NSA Field Station Teufelsberg
THE ABANDONED STATION IN GERMANY
The ‘NSA Field Station Teufelsberg’ in Berlin was one of the premier listening posts of the Cold War. The station was built in 1946 and abandoned in 1995. Today it is an event location with street artists showing their work.
In the early 20th century, the area was covered in bogs and mud, but that all changed when the Nazis came to power. In 1937 construction works for a military-technical college started. When the Second World War broke out, only the shell of the compound was finished and work on the facility was put to halt. During the war, the place was used to store ammunition. Allied bombing raids damaged the unfinished buildings, and after the war the remains were torn down. In 1950 the site was a dump for rubble from Berlin’s ruins. As a result, the hill grew to 55 meters and the Teufelsberg was born. For a time, the hill served as a ski-hill, before it was re-purposed by as a listening station.
The British and the Americans
The field station was built after the Second World War by the US Army. The Teufelsberg station was situated in the British sector of West Berlin, so the US services were technically a guest there. The British Armed Forces also had one building on the hill and a very high metal grid antenna tower. Eventually, this tower was removed around 1992. Situated on top of the highest point in West Berlin, the station had a very good reception of signals from all directions. And of course viewed from West Berlin, in all directions was to the East. All buildings are connected by covered walkways, except the dining facility, the small Jambalaya radar tower and some minor outlaying utility constructions.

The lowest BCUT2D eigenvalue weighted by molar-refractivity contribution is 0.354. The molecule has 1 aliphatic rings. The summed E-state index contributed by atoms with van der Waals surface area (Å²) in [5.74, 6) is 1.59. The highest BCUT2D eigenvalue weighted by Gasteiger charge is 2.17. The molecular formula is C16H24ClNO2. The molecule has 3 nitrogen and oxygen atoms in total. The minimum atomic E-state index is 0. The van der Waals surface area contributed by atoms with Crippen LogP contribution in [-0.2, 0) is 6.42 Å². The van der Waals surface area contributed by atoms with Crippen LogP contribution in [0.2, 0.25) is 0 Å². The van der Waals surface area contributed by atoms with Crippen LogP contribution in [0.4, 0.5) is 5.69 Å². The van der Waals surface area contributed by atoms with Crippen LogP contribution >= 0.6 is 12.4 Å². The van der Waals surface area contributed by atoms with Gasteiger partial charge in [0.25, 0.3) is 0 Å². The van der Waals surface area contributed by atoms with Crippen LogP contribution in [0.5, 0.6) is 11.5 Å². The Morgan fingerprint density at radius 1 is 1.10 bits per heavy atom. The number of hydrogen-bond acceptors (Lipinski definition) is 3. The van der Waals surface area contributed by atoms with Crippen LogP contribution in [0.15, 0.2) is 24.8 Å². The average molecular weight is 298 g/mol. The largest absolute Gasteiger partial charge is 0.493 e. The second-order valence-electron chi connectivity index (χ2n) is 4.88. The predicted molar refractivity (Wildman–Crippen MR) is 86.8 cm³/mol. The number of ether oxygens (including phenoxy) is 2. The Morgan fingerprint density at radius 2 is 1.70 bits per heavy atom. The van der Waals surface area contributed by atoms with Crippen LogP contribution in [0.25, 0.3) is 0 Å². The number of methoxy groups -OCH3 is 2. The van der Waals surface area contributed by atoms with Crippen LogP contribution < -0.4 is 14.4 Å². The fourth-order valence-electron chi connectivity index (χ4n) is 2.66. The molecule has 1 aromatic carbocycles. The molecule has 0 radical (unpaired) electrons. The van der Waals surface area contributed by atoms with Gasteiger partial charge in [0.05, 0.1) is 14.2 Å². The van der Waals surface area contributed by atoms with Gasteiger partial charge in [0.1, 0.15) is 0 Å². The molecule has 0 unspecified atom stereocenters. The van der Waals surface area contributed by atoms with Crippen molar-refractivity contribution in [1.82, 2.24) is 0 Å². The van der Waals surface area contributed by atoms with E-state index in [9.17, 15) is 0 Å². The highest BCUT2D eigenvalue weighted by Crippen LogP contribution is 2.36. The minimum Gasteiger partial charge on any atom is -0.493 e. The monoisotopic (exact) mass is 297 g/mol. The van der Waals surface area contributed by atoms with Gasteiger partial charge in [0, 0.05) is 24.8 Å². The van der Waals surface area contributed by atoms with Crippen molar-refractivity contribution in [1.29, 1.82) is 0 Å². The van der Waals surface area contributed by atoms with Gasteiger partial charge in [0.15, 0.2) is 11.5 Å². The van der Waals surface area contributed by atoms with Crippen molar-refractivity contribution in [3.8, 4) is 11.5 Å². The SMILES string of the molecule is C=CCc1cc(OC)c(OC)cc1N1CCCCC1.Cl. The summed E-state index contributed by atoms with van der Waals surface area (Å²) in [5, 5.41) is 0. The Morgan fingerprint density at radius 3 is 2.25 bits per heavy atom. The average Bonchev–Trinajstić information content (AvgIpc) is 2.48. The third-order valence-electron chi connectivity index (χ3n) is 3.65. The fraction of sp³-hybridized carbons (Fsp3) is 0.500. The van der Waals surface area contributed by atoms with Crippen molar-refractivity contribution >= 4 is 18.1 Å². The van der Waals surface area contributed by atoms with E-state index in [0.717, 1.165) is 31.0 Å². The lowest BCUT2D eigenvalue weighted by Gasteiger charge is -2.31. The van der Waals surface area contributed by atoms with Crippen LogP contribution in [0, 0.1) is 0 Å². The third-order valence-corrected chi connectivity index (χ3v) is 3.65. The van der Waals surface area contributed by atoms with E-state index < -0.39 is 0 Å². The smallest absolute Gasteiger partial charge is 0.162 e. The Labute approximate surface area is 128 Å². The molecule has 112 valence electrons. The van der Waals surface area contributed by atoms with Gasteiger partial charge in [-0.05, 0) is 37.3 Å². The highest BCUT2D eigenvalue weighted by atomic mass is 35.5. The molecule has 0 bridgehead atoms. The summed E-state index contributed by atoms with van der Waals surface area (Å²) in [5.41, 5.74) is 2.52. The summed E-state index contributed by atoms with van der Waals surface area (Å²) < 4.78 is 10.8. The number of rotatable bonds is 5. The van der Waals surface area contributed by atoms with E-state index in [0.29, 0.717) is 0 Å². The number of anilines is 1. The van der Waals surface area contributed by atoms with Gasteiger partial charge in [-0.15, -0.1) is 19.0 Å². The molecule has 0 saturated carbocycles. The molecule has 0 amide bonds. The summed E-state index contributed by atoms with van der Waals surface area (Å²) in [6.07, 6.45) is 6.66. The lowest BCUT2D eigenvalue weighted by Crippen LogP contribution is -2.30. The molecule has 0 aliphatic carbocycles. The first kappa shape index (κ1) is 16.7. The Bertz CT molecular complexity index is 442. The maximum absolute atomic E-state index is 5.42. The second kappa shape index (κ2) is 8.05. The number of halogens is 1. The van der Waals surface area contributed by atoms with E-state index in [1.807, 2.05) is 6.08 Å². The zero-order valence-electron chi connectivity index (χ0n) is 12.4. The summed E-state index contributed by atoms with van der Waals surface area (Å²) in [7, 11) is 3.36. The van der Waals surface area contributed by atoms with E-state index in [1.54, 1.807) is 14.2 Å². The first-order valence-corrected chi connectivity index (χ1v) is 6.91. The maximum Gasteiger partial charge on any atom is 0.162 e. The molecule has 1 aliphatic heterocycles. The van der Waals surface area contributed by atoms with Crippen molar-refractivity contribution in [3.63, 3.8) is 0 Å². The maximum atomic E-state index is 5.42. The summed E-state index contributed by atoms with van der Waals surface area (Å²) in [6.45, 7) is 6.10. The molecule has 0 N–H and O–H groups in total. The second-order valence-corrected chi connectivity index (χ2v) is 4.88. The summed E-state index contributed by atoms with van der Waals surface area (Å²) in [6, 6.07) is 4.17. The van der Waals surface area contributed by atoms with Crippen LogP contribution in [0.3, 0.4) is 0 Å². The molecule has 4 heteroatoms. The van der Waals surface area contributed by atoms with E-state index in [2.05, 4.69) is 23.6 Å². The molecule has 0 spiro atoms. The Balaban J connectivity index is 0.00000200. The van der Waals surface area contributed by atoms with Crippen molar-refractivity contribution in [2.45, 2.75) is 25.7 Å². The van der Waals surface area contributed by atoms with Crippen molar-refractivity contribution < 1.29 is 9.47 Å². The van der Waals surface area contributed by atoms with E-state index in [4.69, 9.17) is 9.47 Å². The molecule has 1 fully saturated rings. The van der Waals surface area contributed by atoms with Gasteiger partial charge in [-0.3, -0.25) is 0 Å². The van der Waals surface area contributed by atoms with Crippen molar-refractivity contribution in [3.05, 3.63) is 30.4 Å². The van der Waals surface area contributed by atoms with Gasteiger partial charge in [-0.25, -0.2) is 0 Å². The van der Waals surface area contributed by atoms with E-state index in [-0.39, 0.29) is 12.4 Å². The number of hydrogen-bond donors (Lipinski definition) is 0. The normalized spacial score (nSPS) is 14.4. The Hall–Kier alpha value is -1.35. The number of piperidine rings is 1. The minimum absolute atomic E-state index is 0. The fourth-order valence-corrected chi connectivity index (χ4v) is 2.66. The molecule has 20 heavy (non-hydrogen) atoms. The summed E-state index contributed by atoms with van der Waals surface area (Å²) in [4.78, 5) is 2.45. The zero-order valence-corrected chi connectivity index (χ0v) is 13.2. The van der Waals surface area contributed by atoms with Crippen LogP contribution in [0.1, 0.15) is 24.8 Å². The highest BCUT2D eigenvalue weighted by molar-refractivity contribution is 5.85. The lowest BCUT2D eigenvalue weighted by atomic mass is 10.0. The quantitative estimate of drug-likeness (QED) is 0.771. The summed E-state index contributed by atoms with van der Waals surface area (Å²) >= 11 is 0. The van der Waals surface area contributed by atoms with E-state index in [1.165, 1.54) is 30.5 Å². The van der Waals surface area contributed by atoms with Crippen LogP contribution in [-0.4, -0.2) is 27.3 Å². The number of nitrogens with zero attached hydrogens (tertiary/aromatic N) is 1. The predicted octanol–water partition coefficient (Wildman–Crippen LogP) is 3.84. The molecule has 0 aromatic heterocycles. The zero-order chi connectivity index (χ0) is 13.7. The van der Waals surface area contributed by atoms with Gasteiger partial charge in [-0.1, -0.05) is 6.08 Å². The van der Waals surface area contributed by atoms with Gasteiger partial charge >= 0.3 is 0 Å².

Spying operations began from Teufelsberg in 1961, with construction of the permanent radar domes in 1963. The site became an integral part of the ECHELON program, a secret surveillance program involving the governments of Australia, Canada, New Zealand, the United Kingdom and the United States. Without Teufelsberg, it is hard to imagine how ECHELON would have been able to successfully spy on radar communication from behind the Iron Curtain.
Spying at Teufelsberg continued around the clock, right up until 1989. The Hill, as it was called by the American NSA employees that worked there, was then vacated. After the end of the Cold War and the departure of the allied forces, the complex was used for air traffic control until 1999, when the city government sold it. However, all the plans for a new use came to nothing.
Due to construction work, aimed at building expensive apartments in the area, some buildings were demolished. At the present time, the ruins of the station and its satellite dishes are covered in graffiti and exude a morbid charm. I visited the ‘NSA Field Station Teufelsberg’ in 2008.